But it is not just equipment. DOD is developing a new Joint Warfighting Concept for the 21st century. Part of that is making the U.S. military more strategically predictable to our partners, and operationally unpredictable to our competitors, Esper said.

''These efforts prepare our military for future conflicts that we hope we won't need to fight, but must – and will – be prepared to win,'' he said.

Allies and partners are key in this struggle. DOD must assist countries across the region to develop their national security policies, strategies, plans, and laws.

''This type of work — with nations such as Bangladesh, Mongolia, the Philippines and several Pacific Island nations — has helped put like-minded partners on a path toward greater preparedness, enabling them to become more confident in their sovereignty,'' he said.

Allies and partners provide an asymmetric advantage adversaries do not have.

''Our shared security concerns and desire to maintain a free and open Indo-Pacific have yielded countless bilateral and multilateral initiatives throughout the region aimed at strengthening and expanding defense cooperation and alignment,'' Esper said.

Part of this process is through an improved and expanded foreign military sales program.

''By streamlining the FMS process, we have lowered costs and accelerated our response time to partner nation requests, allowing us to deliver critical capabilities more quickly and effectively,'' he said.

The United States is working with long-established allies, including Australia and Singapore, and with other nations in South Asia, Southeast Asia and Oceania.

Bilateral alliances are good, but multilateral efforts are better. Promoting a more networked region encourages the growth of inter-connected security partnerships, Esper said. This is a force multiplier for nations that share U.S. interests.

''As we continue to implement our Indo-Pacific strategy, the United States needs our allies and partners to contribute in ways that are fair and equitable,'' the secretary said. ''We need them to pursue close alignment in policies that uphold a free and open order, and reject decisions that would benefit malign actors to our collective detriment. And, we need them to make the necessary investments to improve their capabilities so that, together, we can safeguard our interests, strengthen our readiness, and defend our sovereignty and values.''

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US 'Walking on Thin Ice' With Spy Plane Flight
(Source: China Daily; published August 27, 2020)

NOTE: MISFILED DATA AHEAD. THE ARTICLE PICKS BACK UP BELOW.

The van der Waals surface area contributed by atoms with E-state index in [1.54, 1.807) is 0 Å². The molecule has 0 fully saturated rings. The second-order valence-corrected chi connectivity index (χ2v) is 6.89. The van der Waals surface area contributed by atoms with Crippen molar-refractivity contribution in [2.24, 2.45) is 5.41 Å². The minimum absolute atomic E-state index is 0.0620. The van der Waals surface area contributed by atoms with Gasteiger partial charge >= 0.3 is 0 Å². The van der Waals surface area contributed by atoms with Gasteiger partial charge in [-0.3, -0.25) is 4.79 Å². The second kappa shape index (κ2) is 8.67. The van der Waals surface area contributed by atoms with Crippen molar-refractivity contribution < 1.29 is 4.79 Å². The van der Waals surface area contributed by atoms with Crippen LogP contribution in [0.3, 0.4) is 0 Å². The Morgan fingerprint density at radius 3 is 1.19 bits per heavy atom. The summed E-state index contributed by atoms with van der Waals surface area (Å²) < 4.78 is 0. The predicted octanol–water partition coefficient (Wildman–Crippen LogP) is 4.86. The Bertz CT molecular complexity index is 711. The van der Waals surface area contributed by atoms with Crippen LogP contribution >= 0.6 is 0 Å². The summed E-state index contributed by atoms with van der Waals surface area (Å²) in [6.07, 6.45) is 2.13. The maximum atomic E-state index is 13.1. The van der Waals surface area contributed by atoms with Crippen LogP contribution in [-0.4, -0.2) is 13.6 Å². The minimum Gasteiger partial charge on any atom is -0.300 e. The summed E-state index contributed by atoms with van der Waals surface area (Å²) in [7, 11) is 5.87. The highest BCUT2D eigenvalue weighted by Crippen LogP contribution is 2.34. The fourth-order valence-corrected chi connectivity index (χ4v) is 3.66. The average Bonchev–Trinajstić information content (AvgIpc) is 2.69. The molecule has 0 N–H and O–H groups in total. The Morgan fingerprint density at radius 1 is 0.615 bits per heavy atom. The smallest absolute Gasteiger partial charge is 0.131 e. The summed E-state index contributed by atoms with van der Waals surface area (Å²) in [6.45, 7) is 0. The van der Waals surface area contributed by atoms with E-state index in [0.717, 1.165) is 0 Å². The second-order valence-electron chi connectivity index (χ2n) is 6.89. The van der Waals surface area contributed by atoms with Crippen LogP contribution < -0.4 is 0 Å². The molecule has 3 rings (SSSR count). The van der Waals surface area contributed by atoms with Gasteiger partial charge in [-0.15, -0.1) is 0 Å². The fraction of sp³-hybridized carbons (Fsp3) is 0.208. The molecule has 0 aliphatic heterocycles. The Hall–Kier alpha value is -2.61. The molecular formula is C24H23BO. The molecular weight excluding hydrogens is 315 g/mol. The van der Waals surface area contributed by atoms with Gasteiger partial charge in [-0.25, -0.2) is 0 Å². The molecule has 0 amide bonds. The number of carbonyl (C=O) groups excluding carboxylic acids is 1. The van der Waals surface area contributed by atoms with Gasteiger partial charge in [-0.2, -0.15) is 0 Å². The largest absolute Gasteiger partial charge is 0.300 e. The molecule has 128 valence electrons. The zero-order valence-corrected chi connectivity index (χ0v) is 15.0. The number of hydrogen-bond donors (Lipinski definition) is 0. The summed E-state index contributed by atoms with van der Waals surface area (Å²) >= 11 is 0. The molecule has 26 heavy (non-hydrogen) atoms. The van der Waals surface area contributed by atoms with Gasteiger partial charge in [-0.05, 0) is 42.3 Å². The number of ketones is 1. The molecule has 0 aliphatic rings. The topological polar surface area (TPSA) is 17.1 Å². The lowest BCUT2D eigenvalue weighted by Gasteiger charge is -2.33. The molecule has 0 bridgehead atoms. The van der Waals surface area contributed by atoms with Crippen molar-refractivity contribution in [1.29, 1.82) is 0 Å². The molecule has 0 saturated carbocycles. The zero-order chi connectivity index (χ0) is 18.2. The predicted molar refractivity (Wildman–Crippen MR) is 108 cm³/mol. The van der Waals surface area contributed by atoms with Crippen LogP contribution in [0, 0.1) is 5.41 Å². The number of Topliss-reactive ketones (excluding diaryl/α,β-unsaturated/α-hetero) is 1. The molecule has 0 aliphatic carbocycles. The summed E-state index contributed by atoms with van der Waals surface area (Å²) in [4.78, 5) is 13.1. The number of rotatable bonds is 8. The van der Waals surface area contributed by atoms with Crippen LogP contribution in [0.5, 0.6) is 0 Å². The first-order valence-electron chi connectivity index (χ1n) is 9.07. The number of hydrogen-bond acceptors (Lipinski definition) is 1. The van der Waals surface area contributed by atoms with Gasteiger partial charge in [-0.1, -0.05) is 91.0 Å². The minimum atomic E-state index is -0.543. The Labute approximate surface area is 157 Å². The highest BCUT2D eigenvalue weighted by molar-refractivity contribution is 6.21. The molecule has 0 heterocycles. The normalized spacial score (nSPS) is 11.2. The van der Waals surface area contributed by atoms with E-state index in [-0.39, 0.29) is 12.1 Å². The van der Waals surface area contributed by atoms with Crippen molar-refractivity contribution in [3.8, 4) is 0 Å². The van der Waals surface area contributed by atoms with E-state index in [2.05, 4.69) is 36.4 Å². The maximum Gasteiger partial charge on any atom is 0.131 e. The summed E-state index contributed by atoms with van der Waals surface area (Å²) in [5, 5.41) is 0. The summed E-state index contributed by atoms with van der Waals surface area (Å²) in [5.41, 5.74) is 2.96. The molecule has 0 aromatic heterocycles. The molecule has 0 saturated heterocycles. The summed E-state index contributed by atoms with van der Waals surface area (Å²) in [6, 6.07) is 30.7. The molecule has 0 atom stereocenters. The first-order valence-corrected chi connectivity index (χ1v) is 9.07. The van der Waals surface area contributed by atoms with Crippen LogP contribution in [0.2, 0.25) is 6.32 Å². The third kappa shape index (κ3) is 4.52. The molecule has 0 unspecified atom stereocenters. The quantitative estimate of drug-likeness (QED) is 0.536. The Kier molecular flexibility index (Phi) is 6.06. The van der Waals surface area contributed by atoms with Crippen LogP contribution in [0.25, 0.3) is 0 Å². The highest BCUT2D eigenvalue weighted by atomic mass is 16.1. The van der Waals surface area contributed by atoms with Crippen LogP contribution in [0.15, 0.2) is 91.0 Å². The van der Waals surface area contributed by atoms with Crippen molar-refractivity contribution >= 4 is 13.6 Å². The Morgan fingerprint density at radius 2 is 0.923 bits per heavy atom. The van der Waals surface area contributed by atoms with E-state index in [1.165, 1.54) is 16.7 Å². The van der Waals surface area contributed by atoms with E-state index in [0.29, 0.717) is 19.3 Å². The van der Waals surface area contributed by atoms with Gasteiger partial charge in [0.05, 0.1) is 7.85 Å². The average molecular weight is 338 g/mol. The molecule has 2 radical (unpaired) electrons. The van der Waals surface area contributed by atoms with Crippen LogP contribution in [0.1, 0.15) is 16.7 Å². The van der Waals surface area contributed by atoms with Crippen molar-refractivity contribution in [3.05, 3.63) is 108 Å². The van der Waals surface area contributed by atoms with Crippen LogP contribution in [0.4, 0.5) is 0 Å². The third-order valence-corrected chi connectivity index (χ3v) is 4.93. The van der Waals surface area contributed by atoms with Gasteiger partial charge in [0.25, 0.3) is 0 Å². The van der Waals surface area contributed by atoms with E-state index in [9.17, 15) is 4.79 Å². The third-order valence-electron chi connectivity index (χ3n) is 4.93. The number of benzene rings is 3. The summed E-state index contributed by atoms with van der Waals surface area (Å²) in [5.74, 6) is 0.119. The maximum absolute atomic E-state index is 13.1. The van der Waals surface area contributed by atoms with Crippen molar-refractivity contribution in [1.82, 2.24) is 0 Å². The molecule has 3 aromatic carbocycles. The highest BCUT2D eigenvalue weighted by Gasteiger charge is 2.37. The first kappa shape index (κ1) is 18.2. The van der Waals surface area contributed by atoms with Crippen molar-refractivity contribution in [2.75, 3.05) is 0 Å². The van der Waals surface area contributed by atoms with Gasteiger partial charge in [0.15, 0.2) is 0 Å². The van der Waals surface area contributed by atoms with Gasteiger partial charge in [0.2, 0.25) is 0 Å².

Chinese experts warned that the United States military is "walking on thin ice" by allowing one of its U-2 spy planes to trespass into a no-fly zone over Chinese live-fire military drills, calling the move extremely provocative and prone to misjudgement.

On Tuesday, a Lockheed U-2 high-altitude reconnaissance aircraft trespassed into the no-fly zone that is hosting a live fire drill by the People's Liberation Army Northern Theater Command, Senior Colonel Wu Qian, spokesman of the Ministry of National Defense, said in a statement on Tuesday.

Wu said the trespass had "seriously disrupted China's regular training activities" and violated China-US maritime and flight safety codes and international norms.

"The incident could very easily lead to misunderstanding and misjudgment, and may even lead to an accident," he said. "It is also a blatant provocation that China resolutely opposes."

Foreign Ministry spokesman Zhao Lijian said in a news briefing on Wednesday that China resolutely opposes the US trespass and urged the US to immediately stop such provocative acts and take concrete measures to maintain regional peace and stability.

The US Pacific Air Forces said in a statement on Tuesday that a U-2 flight had been conducted in the Indo-Pacific region and it had operated within the accepted international rules and regulations governing aircraft flights.

"Pacific Air Forces personnel will continue to fly and operate anywhere international law allows, at the time and tempo of our choosing," it added.

The South China Sea Strategic Situation Probing Initiative, a Chinese nonprofit research institution, said a US RC-135S intelligence aircraft entered air space above the South China Sea on Wednesday morning via a flight path above the southeastern waters of Hainan province, where the Chinese military is holding a drill nearby.

Naval drills